American Airlines said on Wednesday it expects its fleet of Boeing 737 Max jets to return to passenger service later than expected on Jan. 16, 2019, after the Federal Aviation Administration (FAA) and Department of Transportation (DOT) sign off on revisions intended to remedy flaws that led to the deaths of 346 people in two crashes.
The delay, more than a month beyond American Airlines’ original projections, makes American the last airline to return the craft to service. Of course, all may not go as planned. The entire 737 Max line has been grounded worldwide since March. In the interim, allegations that manufacturer Boeing rushed the plane out the door with a faulty design (particularly, its anti-stalling Manoeuvring Characteristics Augmentation System, MCAS), that it failed to implement stronger safety systems, that the FAA failed to properly inspect it have multiplied. Boeing insists it has resolved those issues with extensive retrofitting.
Boeing Says It's Open To Changing The Name Of The 737 Max To Something That's Not Associated With Plane Crashes
After three months of being grounded following two fatal crashes in Ethiopia and Indonesia, the 737 Max may be up for a rebranding.
United Airlines has the 737 Max removed from its flight schedule until December 19, 2019, while Southwest Airlines has it removed until January 5, 2020, according to the Washington Post.
The airline said in a statement to the Post that “American Airlines anticipates that the impending software updates to the Boeing 737 Max will lead to re-certification of the aircraft later this year and resumption of commercial service in January 2020. We are in continuous contact with the Federal Aviation Administration and Department of Transportation.” However, in another statement to the paper, the FAA said there is “not a prescribed timeline” for the 737 Max’s return to service and it had not told airlines there is.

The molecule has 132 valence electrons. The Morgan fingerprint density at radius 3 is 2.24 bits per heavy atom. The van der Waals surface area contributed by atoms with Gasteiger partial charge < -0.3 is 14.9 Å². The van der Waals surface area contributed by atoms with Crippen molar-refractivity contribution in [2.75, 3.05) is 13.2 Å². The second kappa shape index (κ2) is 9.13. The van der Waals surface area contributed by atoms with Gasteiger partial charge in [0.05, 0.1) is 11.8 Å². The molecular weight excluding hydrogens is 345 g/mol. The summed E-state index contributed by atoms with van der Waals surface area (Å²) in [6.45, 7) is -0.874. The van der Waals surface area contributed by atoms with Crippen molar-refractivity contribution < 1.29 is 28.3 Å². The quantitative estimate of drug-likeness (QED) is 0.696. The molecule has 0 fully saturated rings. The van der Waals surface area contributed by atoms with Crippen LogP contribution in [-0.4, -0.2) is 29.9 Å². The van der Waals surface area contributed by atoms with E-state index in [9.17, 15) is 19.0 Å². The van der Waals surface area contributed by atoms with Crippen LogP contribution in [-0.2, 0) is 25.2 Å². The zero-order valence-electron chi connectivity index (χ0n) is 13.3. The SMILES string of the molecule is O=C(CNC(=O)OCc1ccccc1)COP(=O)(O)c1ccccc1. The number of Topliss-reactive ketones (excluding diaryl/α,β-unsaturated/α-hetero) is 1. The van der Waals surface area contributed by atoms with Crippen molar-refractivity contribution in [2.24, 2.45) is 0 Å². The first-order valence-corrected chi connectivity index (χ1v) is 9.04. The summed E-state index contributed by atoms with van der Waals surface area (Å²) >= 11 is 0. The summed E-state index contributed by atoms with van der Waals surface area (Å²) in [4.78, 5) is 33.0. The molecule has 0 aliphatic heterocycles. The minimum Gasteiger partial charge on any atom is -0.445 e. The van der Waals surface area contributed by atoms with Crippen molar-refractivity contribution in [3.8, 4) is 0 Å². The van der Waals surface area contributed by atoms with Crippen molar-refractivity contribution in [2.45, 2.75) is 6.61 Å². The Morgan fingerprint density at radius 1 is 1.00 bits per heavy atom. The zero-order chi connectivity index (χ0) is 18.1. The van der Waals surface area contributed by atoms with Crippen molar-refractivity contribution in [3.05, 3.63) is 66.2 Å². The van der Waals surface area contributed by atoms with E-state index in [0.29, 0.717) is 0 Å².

Bloomberg reported this week that European regulators are not satisfied with the changes that Boeing hopes will get it the all clear signal from the FAA, which could possibly mean that the plane will return to service without their support. European Union Aviation Safety Agency (EASA) officials told senior U.S. counterparts that one element of the fixes, having two flight control computers operate simultaneously, goes against decades of prior design and has not been adequately tested, the news agency wrote.
An EASA spokesperson, however, denied that the agency had any “specific concerns” that would lead it to contradict any U.S. conclusions about the 737 Max’s future safety. The Southwest pilots’ union, however, recently filed a lawsuit arguing that Boeing deliberately put profits before safety and “made a calculated decision to rush a re-engined aircraft to market to secure its single-aisle market share and prioritise its bottom line.”
Boeing took a $US4.9 billion ($7 billion) after-tax charge due to the groundings and cost of repairs earlier this year. The 737 Max line was once Boeing’s fastest-selling jet, but after the two crashes and groundings, sales have slumped significantly and the manufacturer has finalised only a handful of sales since from its business jet division.
'Turn It Off And On Again Every 149 Hours' Is A Concerning Remedy For A $400 Million Airbus Plane's Software Bug
Having to occasionally reboot a sluggish laptop after a few days of use is a minor inconvenience for a $1000 gadget. But what about a $436 million+ commercial plane? Airlines who haven’t performed a recent software update on certain models of the Airbus A350 are being told they must completely power cycle the aircraft every 149 hours or risk “...partial or total loss of some avionics systems or functions,” according to the EASA.